The combat system also offers several options to tweak the difficulty: you can count on your timing to trigger combos or set them to automatic, and a rewind function allows you to roll back the clock (in case you lead one of your units too far away from the pack and find yourself in an ambush). Characters can also equip skill scrolls earned after battles to enhance traits like movement, defense and elemental resistance, allowing for a bit of customization.

Given that Mask of Deception is first and foremost a visual novel, it lives and dies by its characters and story. Along the way, Haku and Kuon recruit princesses, scholars, warriors and thieves from a host of different nations to join their group.

At first glance, it seems like a cavalcade of well-worn anime tropes: there’s a lot (A LOT) of buxom women with tails and/or furry ears, sexy mishaps in the communal baths, some truly baffling outfits, multiple identities, a tsundere, and everyone is in love with the protagonist. In keeping with that, there's sexually suggestive humor sprinkled throughout, but nothing explicit or offensive. 

But watching the group grow closer, developing their own inside jokes and pet peeves, quickly draws you in. Even the non-playable characters, like the Mikado who reigns over Yamato with his eight trusted Pillar Generals, the staff at the inn where the group eventually makes their headquarters, and even the local food vendors and barkeeps weave together to give rise to a complex, fascinating world that I found myself eager to explore and learn more about.

READ: 'Utawarerumono' Trailer: Ukon's Crazy Eyebrows And A Topless Bandit

Like the combat, the story takes a few hours to establish itself as there’s dozens of characters to introduce and heaps of information to convey. That said, for a game that’s technically a sequel to another that’s more than a decade old, it does a remarkable job of giving players all the information they need. I’m sure there’s stuff I might have enjoyed more had I been more familiar with Utawarerumono in general, particularly in the early hours of the game, but that didn’t keep me from staying up too late to see what happened next. Though it spends an awful lot of time laying down foundations, all that setup really pays off. Mask of Deception offers up a couple massive plot twists that had me waggling my controller at the TV, slack-jawed.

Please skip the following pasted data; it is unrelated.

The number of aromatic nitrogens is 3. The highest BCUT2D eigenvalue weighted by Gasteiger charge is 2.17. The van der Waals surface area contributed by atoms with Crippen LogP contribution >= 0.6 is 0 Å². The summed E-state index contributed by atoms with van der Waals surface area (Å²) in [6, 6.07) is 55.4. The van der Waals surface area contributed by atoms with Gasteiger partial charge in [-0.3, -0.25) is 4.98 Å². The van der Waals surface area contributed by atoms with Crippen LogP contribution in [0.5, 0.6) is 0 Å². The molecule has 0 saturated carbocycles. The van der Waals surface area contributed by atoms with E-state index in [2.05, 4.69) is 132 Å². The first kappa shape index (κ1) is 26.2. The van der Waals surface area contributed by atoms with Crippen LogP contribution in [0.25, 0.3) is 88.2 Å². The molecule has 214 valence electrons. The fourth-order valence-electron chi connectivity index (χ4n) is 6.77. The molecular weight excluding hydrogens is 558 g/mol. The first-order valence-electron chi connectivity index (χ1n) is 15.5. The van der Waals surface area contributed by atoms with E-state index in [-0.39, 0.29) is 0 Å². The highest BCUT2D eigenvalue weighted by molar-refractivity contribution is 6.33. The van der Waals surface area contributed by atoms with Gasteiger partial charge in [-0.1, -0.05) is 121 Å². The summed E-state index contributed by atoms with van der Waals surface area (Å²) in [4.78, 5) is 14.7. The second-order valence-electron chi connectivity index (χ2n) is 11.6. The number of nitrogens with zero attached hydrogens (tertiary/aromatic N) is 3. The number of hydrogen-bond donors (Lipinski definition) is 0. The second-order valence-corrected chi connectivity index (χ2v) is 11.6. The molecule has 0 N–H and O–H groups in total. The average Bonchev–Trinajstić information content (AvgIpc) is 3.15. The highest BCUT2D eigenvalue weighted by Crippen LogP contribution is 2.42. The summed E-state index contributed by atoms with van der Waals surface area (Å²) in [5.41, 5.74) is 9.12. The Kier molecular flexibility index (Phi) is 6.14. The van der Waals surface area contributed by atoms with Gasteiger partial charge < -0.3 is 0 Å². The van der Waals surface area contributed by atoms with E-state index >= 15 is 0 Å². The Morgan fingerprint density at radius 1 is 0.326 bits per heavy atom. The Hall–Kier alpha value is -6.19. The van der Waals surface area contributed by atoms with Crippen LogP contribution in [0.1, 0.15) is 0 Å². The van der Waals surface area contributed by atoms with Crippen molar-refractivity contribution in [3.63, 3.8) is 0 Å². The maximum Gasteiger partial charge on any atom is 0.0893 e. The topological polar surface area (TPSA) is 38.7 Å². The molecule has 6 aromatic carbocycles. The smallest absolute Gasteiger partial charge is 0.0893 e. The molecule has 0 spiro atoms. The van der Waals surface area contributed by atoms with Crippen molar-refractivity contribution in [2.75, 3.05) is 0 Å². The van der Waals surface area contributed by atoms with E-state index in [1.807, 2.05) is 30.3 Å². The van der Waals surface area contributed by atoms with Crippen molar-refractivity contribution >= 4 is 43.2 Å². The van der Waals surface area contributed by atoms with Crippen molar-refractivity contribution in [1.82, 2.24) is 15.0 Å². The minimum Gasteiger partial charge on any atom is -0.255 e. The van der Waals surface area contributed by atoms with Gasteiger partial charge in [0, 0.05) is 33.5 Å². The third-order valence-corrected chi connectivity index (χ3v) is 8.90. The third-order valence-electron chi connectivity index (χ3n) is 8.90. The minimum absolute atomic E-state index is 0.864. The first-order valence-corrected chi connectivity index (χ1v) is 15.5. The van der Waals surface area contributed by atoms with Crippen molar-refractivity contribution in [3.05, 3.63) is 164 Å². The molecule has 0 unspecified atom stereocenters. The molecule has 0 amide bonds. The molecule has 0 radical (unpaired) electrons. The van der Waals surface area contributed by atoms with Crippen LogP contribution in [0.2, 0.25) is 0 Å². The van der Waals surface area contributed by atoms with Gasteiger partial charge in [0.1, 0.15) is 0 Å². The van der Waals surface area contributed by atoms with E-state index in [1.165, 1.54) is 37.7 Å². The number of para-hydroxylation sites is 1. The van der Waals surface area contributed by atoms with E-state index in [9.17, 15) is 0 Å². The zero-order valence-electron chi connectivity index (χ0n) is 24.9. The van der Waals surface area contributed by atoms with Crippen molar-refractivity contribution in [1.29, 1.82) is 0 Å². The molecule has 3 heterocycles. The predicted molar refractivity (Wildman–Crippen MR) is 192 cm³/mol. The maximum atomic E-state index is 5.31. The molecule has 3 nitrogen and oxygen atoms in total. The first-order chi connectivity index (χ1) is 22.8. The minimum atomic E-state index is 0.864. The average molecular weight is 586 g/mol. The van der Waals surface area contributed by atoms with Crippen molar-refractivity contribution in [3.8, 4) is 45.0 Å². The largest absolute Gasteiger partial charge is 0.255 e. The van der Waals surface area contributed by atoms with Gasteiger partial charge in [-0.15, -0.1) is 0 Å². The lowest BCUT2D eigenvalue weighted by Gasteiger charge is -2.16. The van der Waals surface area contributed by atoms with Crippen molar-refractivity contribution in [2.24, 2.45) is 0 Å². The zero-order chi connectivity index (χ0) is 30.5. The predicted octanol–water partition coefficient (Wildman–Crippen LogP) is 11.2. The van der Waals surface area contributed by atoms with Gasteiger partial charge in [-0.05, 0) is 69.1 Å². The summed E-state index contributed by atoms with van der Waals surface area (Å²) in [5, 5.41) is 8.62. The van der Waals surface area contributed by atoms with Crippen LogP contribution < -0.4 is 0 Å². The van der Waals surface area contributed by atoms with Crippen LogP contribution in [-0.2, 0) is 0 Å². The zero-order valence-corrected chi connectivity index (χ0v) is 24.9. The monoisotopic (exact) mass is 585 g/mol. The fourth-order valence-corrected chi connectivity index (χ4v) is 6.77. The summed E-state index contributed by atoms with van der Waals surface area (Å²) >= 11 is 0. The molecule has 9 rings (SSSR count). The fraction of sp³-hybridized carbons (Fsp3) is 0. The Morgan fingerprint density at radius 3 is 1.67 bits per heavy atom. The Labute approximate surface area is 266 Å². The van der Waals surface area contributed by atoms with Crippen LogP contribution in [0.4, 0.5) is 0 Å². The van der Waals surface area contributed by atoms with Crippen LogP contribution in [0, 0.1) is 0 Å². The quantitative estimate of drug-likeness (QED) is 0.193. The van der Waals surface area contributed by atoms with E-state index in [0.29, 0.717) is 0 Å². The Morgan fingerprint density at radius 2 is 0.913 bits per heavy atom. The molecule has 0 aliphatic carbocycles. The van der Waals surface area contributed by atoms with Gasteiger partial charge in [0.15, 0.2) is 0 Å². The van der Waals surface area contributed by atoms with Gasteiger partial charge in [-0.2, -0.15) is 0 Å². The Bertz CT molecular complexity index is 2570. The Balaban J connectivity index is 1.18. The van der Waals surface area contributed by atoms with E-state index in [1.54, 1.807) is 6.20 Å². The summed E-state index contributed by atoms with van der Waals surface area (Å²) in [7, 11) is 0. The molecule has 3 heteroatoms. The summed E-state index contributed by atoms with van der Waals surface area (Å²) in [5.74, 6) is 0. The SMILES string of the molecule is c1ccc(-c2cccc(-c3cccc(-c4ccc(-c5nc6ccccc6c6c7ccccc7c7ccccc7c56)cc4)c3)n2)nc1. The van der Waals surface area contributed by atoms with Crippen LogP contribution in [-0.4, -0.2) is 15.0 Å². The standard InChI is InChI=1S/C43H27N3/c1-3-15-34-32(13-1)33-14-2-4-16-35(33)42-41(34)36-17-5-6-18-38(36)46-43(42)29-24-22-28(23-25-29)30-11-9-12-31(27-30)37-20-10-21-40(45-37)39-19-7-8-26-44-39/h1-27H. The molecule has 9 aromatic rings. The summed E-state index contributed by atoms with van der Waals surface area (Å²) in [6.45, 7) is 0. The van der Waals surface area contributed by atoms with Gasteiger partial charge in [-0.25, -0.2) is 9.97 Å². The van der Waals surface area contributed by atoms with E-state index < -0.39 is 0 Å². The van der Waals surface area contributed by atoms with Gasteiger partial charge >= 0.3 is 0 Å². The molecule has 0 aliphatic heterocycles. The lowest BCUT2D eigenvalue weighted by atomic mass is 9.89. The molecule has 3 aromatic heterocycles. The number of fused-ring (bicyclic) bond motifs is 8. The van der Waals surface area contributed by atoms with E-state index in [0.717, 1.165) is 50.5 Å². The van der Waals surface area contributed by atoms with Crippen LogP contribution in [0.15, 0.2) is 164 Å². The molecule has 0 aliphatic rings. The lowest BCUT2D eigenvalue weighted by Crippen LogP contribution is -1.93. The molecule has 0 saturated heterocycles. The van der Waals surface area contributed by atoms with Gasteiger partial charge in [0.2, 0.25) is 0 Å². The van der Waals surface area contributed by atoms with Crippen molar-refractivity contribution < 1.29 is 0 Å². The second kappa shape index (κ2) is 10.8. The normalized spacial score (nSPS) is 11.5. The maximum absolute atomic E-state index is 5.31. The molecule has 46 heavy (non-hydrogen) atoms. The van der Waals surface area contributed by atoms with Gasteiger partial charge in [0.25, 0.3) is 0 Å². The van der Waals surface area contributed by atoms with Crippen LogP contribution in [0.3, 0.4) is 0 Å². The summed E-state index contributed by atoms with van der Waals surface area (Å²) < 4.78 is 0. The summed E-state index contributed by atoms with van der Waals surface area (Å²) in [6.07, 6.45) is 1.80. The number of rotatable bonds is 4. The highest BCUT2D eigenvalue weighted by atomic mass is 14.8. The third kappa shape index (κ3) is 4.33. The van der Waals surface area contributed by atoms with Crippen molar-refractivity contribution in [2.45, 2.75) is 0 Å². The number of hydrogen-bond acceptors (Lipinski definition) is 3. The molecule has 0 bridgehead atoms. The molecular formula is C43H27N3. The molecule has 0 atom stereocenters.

If you’re looking for deep, complex turn-based strategy and don’t like a lot of reading in your games, you likely won’t be satisfied with a game that’s more visual novel than SRPG. But if you’re an anime fan, or someone who enjoys Telltale’s serials or narratively-driven games like Life Is Strange, Utawarerumono: Mask of Deception is well worth a look. It’s also worth noting that Mask of Deception isn’t a standalone game, but the first installment in a two-parter: the sequel, Utawarerumono: Mask of Truth, comes to PS4 and Vita in the U.S. and Canada on Sept. 5.

Utawarerumono: Mask of Deception is available now for PS4 and Vita.

REVIEW SUMMARY
Utawarerumono: Mask of Deception
7.5
A Slow Burn With A Big Payoff
Endearing characters, twisty-turny plot and generous sprinkling of anime-inspired humor will leave you eagerly awaiting the next installment.
  • Engaging main characters and story
  • Great plot twists
  • Linear progression lets you sit back and enjoy the ride
  • Takes several hours to get off the ground
  • Expansive cast can be hard to keep track of
  • Early battles are too easy